National Partnership for Women & Families President Debra L. Ness warned today it would be “catastrophic” for the nation’s women, working families and its most vulnerable citizens if lawmakers were to pass the continuing resolution issued by the Republican House Appropriations Committee leaders Friday evening. Ness is one of the nation’s top health and work/family experts.
“This proposal reflects misplaced priorities and misguided efforts to balance the budget on the backs of those who are least able to bear that burden,” Ness said. “The draconian proposal to eliminate the Title X women’s health program is extremist ideology trumping good public policy, and it is absolutely indefensible. Slashing job training programs now, when millions of Americans are out of work, would be unconscionable. Cutting the funding that supports health care for people with the lowest incomes and family caregivers is mean-spirited and unnecessary. These proposals would put the health of women and children at grave risk, cause working families to suffer, and imperil our fragile economic recovery. In many cases, they would cost the nation more over the long-term. America is better than this.”
“This is not what the nation wants,” Ness continued. “Those who generated this proposal are badly out of touch with the needs and priorities of America’s families. We will do everything we can to convince lawmakers to reject this budget. We can be economically responsible without cutting the programs that are a lifeline for those in need and are essential for our nation’s long-term economic security.”
Among the proposals Ness singled out for criticism:
- Eliminating Title X, which provides life-saving health services for low-income women, including HIV testing, cancer screening, blood-pressure testing, post-partum counseling and contraceptive services for more than five million low-income women. Two-thirds of women who use this program are uninsured. The contraceptive services and supplies provided at Title X clinics are cost-effective and prevent nearly a million unintended pregnancies every year.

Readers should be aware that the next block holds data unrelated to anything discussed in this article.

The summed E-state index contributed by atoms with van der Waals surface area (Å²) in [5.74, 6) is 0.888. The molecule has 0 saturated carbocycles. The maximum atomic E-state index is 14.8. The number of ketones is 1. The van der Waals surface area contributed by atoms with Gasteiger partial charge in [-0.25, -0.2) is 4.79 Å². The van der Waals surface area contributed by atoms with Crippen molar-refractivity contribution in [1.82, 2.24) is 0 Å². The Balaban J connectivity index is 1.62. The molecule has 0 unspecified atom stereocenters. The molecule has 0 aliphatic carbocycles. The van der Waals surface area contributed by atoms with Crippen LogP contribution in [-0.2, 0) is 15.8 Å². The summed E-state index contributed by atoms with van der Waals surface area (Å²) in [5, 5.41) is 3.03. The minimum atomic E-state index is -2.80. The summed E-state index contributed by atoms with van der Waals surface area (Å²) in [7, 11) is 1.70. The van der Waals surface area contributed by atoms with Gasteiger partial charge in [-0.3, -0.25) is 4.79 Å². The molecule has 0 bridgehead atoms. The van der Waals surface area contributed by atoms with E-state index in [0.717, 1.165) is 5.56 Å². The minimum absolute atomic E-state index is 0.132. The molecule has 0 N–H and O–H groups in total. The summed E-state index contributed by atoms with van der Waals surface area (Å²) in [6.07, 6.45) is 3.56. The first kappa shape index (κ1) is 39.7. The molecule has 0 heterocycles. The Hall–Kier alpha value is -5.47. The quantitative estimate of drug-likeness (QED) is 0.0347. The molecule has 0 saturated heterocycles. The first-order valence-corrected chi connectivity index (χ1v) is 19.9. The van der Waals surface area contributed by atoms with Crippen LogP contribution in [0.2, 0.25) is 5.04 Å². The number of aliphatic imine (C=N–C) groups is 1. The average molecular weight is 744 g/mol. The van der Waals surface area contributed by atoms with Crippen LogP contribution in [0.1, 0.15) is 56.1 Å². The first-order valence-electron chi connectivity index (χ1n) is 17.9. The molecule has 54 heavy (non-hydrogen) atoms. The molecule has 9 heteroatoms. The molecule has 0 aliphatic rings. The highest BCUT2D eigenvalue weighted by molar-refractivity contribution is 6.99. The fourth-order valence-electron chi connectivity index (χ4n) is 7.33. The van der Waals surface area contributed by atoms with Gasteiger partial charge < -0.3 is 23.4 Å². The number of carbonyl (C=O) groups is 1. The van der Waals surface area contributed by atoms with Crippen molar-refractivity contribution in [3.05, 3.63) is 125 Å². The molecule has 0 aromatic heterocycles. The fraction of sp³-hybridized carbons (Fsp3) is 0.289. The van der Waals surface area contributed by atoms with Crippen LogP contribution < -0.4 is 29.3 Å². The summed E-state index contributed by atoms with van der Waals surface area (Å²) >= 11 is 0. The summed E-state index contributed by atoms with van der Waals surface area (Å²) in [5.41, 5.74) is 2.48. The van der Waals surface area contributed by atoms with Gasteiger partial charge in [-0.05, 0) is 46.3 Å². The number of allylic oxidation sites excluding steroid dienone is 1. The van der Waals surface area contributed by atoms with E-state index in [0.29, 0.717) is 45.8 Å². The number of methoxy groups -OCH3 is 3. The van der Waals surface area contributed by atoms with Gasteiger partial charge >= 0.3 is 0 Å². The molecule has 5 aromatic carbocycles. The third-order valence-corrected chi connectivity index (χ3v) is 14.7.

- Cutting by $50 million Maternal and Child Health programs that serve 35 million women, babies and children with special health care needs.
- Cutting nearly $2 billion from job training programs. Nearly one in ten Americans are searching for work — including more than six million women — and, for many, unemployment benefits have run out. From March 2009 to March 2010, 8.9 million people participated in job training programs, about 19 million received career counseling or resume assistance, and more than 641,000 were placed in new jobs through the Workforce Investment Act Adult and Dislocated Worker programs. These cuts would deny unemployed Americans the chance to learn new skills and find new work.
- Eliminating funding from the Teen Pregnancy Prevention Initiative which helps reduce the rate of unintended pregnancy and sexually transmitted infections (STI) among youth.
- Putting the health of women and families at risk and eliminating vital mechanisms for getting health care costs under control by cutting funding for key provisions of the Affordable Care Act.
- Slashing $1 billion from community health centers, ravaging the safety net services that millions of families rely on.
- Cutting millions for effective, common-sense initiatives to keep women and families from potentially costly illnesses. This proposal would end funding for local and community health programs that offer cancer screenings and obesity and diabetes education services. It would block an additional investment of $750 million in proven, effective ways to keep Americans healthier and reduce health care spending.
- Eliminating funding for the Administration on Aging’s chronic disease self-management program. This would jeopardize the initiative that helps Americans with chronic health conditions learn to manage their health, live independently and avoid costly hospitalizations.
- Eliminating funding for programs that support older adults and their family caregivers, including initiatives that help them stay in their homes as they age and avoid costly nursing home care.
- Endangering programs that prevent wage theft and protect workers’ rights; protect against sex discrimination, pay discrimination and pregnancy discrimination; and protect the jobs of workers who take time off to recover from serious illness or care for an ill family member or newborn or newly adopted baby. Every year, hundreds of thousands of women are denied wages they earned, denied their rights under the Family and Medical Leave Act, and subjected to harassment and discrimination on the job. Strong enforcement is essential so workers can provide for their families.
“This proposal should not even be considered a starting point for negotiations,” Ness concluded. “We need a responsible budget for the remainder of Fiscal Year 2011 and for Fiscal Year 2012 that prioritizes our health and economic security, and saves money over the long term rather than slashing programs now in ways that will cost more later.”